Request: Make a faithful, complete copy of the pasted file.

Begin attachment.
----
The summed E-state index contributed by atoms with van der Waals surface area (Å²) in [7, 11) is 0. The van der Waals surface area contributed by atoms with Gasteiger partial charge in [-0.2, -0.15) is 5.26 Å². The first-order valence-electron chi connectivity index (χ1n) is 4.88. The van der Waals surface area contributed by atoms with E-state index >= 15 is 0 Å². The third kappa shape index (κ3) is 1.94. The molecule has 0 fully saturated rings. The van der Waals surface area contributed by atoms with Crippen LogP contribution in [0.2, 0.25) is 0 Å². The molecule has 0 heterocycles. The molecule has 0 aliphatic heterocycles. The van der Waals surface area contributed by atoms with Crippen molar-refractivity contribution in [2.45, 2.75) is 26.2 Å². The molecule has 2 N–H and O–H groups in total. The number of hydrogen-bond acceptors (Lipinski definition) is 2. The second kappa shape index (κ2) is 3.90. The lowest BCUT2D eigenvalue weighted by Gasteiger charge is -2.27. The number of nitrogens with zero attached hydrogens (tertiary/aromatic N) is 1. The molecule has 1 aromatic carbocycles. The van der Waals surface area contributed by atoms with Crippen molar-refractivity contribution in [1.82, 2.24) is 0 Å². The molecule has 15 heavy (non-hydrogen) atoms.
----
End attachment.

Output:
The summed E-state index contributed by atoms with van der Waals surface area (Å²) in [7, 11) is 0. The van der Waals surface area contributed by atoms with Gasteiger partial charge in [-0.2, -0.15) is 5.26 Å². The first-order valence-electron chi connectivity index (χ1n) is 4.88. The van der Waals surface area contributed by atoms with E-state index >= 15 is 0 Å². The third kappa shape index (κ3) is 1.94. The molecule has 0 fully saturated rings. The van der Waals surface area contributed by atoms with Crippen LogP contribution in [0.2, 0.25) is 0 Å². The molecule has 0 heterocycles. The molecule has 0 aliphatic heterocycles. The van der Waals surface area contributed by atoms with Crippen molar-refractivity contribution in [2.45, 2.75) is 26.2 Å². The molecule has 2 N–H and O–H groups in total. The number of hydrogen-bond acceptors (Lipinski definition) is 2. The second kappa shape index (κ2) is 3.90. The lowest BCUT2D eigenvalue weighted by Gasteiger charge is -2.27. The number of nitrogens with zero attached hydrogens (tertiary/aromatic N) is 1. The molecule has 1 aromatic carbocycles. The van der Waals surface area contributed by atoms with Crippen molar-refractivity contribution in [1.82, 2.24) is 0 Å². The molecule has 15 heavy (non-hydrogen) atoms.